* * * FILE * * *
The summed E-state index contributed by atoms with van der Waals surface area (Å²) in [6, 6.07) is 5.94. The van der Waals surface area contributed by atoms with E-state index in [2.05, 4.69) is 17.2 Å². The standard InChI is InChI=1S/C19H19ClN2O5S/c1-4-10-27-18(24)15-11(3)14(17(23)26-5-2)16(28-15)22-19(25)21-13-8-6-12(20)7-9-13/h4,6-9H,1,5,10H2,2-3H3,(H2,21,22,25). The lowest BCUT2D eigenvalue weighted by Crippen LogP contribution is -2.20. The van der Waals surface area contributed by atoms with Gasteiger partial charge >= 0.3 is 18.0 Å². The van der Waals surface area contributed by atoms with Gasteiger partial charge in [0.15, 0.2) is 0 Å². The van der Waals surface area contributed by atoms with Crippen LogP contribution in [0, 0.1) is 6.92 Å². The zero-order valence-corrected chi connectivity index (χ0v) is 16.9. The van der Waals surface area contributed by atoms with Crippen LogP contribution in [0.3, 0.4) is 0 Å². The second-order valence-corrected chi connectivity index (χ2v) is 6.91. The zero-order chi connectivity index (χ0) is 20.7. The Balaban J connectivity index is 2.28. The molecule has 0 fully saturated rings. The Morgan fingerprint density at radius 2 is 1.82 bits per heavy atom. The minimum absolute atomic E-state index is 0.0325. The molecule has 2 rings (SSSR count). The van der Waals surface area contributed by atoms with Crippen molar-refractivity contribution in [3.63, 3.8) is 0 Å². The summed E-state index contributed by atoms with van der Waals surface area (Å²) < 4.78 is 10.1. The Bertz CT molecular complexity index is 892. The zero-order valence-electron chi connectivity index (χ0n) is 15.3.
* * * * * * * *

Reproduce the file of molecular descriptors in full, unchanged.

The summed E-state index contributed by atoms with van der Waals surface area (Å²) in [6, 6.07) is 5.94. The van der Waals surface area contributed by atoms with E-state index in [2.05, 4.69) is 17.2 Å². The standard InChI is InChI=1S/C19H19ClN2O5S/c1-4-10-27-18(24)15-11(3)14(17(23)26-5-2)16(28-15)22-19(25)21-13-8-6-12(20)7-9-13/h4,6-9H,1,5,10H2,2-3H3,(H2,21,22,25). The lowest BCUT2D eigenvalue weighted by Crippen LogP contribution is -2.20. The van der Waals surface area contributed by atoms with Gasteiger partial charge >= 0.3 is 18.0 Å². The van der Waals surface area contributed by atoms with Gasteiger partial charge in [0.15, 0.2) is 0 Å². The van der Waals surface area contributed by atoms with Crippen LogP contribution in [0, 0.1) is 6.92 Å². The zero-order valence-corrected chi connectivity index (χ0v) is 16.9. The van der Waals surface area contributed by atoms with Crippen LogP contribution in [0.3, 0.4) is 0 Å². The second-order valence-corrected chi connectivity index (χ2v) is 6.91. The zero-order chi connectivity index (χ0) is 20.7. The Balaban J connectivity index is 2.28. The molecule has 0 fully saturated rings. The Morgan fingerprint density at radius 2 is 1.82 bits per heavy atom. The minimum absolute atomic E-state index is 0.0325. The molecule has 2 rings (SSSR count). The van der Waals surface area contributed by atoms with Crippen molar-refractivity contribution in [3.63, 3.8) is 0 Å². The summed E-state index contributed by atoms with van der Waals surface area (Å²) < 4.78 is 10.1. The Bertz CT molecular complexity index is 892. The zero-order valence-electron chi connectivity index (χ0n) is 15.3.